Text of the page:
* So, as we've seen before, David Letterman loves the shit out of Elizabeth Cook. And in the Late Show web-exclusive video you can stream above, Cook returned to the Ed Sullivan Theater in order to cover a pair of Townes Van Zandt tunes with fellow crooner Jason Isbell. Both Cook and Isbell dwell on the fringes of contemporary country — in the area that certainly isn't mainstream, but also isn't quite the sort of thing you'd label with prefixes and modifiers like "outsider" or "alt." Basically, they're the sort of performers who really appreciate TVZ, and that's top-notch in my book. Anyway, the two play "Tecumsah Valley" and "Pancho and Lefty," so dig it.
* Paste does these lists from time to time. Seldom are they comprehensive or far-reaching, but there are some occasional gems in there, and a recent list titled "12 Tennessee Bands You Should Listen to Now" features ... well, I have a feeling you can guess what it features. Not all of the bands are from Nashville, of course — there's Memphis hip-hopper Cities Aviv, for instance, who sounds pretty great — but some familiar Music City denizens made it into the mix: Glossary, Cherub, The Apache Relay, Moon Taxi, Vinyl Thief and The Kingston Springs, namely. I could list off a couple dozen Nashville artists Paste seems to have missed the boat on here, but as writer Lane Billings points out, "[Tennessee music is] all too rich and wide to be summed up comprehensively with a list so small ... " All right, fine.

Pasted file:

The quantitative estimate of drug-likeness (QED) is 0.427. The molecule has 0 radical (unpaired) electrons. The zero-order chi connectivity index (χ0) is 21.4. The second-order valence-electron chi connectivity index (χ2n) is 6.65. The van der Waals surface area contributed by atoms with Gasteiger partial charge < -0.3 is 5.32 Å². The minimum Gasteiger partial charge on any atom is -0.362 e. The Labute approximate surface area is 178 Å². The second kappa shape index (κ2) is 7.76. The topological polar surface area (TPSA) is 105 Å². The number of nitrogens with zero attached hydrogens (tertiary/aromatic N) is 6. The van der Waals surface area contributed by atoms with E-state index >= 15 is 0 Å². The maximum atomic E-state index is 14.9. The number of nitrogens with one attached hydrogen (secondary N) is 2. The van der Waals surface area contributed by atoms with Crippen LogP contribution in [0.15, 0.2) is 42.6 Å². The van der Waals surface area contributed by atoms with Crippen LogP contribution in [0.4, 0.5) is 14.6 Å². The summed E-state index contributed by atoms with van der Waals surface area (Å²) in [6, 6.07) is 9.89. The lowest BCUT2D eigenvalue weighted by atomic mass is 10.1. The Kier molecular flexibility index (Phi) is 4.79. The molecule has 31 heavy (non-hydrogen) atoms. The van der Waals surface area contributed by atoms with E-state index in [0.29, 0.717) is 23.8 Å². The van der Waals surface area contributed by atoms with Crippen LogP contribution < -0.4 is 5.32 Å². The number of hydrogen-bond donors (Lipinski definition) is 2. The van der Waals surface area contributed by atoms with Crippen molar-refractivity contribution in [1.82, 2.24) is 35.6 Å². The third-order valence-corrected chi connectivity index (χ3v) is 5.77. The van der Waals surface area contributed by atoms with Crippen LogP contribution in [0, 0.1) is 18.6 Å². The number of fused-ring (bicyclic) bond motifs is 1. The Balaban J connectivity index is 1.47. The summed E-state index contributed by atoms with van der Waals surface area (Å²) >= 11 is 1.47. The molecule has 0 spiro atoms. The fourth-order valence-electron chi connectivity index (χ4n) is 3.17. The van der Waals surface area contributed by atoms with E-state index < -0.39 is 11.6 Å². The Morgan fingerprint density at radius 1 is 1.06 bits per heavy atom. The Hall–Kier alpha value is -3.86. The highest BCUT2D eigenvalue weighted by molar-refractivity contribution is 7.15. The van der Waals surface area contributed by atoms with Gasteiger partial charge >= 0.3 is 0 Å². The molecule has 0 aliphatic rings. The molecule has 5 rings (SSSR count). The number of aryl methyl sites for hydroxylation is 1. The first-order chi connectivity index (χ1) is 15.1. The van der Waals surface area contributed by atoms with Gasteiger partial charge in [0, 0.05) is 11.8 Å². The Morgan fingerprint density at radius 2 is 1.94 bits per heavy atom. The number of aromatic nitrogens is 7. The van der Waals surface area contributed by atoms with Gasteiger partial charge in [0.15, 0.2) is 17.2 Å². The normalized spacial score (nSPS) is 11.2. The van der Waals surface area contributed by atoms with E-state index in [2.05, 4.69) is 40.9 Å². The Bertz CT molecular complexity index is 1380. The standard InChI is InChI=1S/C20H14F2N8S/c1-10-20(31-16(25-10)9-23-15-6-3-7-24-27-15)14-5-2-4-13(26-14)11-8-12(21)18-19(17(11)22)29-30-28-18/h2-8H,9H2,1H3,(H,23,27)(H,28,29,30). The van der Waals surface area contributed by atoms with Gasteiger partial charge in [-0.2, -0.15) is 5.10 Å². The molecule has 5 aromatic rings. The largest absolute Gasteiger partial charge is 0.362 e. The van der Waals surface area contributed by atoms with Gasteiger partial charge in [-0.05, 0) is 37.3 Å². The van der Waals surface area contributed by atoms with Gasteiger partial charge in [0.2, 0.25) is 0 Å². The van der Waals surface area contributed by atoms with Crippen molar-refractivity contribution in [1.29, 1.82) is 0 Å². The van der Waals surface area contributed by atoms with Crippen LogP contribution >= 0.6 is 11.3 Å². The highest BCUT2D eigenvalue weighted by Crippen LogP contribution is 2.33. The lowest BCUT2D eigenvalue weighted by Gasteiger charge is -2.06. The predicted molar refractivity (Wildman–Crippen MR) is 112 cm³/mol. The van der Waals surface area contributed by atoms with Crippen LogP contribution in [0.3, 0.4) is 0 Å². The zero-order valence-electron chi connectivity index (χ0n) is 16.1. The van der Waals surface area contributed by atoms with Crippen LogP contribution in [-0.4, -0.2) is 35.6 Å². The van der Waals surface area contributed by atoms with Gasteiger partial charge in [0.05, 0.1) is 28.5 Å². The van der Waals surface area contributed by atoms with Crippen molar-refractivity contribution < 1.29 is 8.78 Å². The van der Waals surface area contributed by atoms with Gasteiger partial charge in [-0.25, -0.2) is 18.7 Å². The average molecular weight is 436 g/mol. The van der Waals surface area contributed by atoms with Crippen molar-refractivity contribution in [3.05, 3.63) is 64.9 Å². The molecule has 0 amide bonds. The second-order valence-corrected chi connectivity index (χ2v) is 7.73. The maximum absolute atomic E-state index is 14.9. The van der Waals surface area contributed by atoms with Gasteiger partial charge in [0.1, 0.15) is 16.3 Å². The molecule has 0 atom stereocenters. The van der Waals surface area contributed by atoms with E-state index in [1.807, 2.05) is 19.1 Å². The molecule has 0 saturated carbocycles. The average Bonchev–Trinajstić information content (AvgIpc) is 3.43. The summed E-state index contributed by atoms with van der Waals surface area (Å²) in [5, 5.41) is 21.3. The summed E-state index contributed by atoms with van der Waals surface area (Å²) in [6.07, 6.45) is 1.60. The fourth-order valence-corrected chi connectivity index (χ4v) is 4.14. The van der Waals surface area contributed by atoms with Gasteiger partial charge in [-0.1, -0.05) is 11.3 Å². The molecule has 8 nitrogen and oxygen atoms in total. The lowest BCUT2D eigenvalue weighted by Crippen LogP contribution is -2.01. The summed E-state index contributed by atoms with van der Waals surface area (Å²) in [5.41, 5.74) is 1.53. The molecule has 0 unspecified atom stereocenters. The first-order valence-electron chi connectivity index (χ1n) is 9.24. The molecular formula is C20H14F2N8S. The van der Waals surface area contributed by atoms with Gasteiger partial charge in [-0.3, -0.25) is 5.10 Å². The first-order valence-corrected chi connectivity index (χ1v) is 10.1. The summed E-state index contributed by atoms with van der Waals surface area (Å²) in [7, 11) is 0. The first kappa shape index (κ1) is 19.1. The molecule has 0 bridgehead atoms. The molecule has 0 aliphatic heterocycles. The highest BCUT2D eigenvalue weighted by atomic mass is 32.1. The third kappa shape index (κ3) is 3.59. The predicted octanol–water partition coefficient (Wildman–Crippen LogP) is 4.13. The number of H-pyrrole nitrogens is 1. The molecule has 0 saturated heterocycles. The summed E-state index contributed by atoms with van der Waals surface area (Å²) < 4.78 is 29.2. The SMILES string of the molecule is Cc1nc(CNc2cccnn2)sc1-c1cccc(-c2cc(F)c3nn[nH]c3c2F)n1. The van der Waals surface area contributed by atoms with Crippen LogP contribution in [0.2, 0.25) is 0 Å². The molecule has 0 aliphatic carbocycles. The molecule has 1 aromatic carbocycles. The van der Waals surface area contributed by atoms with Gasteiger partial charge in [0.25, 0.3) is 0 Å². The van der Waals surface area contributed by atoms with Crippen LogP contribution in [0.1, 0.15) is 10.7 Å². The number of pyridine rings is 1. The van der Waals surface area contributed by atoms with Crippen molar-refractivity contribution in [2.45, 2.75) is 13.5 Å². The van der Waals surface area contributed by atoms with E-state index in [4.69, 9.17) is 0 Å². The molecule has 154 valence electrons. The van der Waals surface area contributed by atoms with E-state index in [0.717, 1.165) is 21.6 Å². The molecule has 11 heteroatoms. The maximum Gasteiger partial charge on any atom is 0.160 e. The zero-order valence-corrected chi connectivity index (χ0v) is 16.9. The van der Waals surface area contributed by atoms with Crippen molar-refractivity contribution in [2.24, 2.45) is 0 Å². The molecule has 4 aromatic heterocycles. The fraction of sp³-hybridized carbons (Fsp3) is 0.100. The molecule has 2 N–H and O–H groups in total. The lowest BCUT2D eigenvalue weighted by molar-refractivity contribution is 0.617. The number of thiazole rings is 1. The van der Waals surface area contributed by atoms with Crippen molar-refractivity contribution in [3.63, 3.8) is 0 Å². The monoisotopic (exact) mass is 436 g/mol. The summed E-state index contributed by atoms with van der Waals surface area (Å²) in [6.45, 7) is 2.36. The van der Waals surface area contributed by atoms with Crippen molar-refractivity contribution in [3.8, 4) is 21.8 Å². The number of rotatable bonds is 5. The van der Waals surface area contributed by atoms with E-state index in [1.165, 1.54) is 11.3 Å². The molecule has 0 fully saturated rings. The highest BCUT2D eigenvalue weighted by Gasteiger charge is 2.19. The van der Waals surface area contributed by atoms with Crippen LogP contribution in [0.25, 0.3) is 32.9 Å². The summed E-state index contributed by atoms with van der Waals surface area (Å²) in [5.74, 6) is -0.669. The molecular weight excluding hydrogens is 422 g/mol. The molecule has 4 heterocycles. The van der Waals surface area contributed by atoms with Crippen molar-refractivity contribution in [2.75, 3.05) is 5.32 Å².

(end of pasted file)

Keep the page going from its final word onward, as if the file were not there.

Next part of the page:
* Have we talked about The Sufis yet? Like The Paperhead, D. Watusi, Ranch Ghost and a whole grip of fellow young locals, The Sufis embrace the warm, garage-brewed, psychedelic sounds of the '60s, and they resemble a band you might discover — Dare I say it again?! — on a Nuggets collection. Well, The Sufis just debuted their video for the tune "Sri Sai Flora" via Filter (see it after the jump as well). I can't not mention that "Sri Sai Flora" doesn't not resemble "Taxman" at least a little bit, as pointed out by one YouTube commenter. But anyway, it's far-out and hypnotizing, and The Sufis' self-titled debut will be released via Cornershop's Ample Play label on July 3.